The story is told that Franz Liszt, the famous pianist, was playing a difficult piece as a child. In the course of his exercises, the child prodigy found all his little fingers engaged but saw on the sheet a note yet to be played. “When this happened, he’d thrust his head down and play the missing note with his nose!” It is too bad that Liszt never became a politician. For he might have found a way to do things both on the one hand and the other and still had his snoot in reserve.
The world needs his like now.
A government official tells ABC News that the federal government is expecting and preparing for bond rating agency Standard & Poor’s to downgrade the rating of US debt from its current AAA value.
Officials reasons given will be the political confusion surrounding the process of raising the debt ceiling, and lack of confidence that the political system will be able to agree to more deficit reduction. A source says Republicans saying that they refuse to accept any tax increases as part of a larger deal will be part of the reason cited.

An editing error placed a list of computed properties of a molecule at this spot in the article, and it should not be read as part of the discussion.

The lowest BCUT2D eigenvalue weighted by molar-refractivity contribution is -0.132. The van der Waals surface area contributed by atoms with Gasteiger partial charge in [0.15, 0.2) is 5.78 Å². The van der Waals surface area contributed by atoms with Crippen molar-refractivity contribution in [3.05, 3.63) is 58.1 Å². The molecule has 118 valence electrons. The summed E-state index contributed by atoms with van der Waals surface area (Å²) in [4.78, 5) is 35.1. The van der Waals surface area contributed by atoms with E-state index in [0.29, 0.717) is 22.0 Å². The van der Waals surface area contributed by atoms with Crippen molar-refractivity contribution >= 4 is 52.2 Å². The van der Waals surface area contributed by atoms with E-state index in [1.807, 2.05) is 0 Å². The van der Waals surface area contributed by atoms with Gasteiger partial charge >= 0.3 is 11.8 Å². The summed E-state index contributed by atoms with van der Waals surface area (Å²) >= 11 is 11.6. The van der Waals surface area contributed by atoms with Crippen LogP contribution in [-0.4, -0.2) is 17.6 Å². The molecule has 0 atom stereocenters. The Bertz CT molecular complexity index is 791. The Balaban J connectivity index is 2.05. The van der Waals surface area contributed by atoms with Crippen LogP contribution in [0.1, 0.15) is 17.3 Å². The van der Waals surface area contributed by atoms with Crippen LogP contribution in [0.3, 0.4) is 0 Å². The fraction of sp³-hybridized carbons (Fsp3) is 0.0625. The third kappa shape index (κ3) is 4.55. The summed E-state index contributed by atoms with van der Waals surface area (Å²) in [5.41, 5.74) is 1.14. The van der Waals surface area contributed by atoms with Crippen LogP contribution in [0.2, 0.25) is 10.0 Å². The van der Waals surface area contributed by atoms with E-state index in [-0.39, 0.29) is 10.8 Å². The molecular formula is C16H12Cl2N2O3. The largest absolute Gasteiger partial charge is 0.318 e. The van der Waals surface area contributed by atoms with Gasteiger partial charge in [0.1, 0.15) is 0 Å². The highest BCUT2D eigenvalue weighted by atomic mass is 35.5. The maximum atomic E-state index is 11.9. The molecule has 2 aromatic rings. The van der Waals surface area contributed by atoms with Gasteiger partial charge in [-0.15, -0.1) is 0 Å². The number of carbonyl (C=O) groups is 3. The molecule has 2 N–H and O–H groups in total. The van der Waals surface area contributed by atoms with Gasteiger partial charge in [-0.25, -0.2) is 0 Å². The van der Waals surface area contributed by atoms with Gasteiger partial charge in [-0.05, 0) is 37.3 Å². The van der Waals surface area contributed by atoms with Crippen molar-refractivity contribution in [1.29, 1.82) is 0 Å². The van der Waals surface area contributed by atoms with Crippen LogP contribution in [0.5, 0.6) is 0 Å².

At the same time, Clive Crook in the Atlantic argues that stalling US growth and the European sovereign debt crisis means the time has come to unleash QE3.
Weeks ago I said I thought the case for QE3 was strong. At that point, there seemed little chance of it: inflation hawks on the FOMC were asserting themselves. The bad growth numbers for the first half surely ought to be changing their minds. QE3 looks like necessary insurance against a second dip and possible deflation. Now, unlike then, you can accept most of the inflation hawks’ way of thinking and still be in favour of QE3.
This sets up a dilemma. If the deficit is to be reduced while deflation is to be avoided, a political Franz Liszt must find a way to stimulate the economy beyond the oomph raised taxes can pay. For even if taxes are raised to cover the present deficit, it is only paying for past sins. What is needed is a source of income to commit new ones. We must spend as never before to keep the economy from shrinking. The International Business Times writes that with fiscal stimulus now placed out of reach, all hopes now lie with the Fed.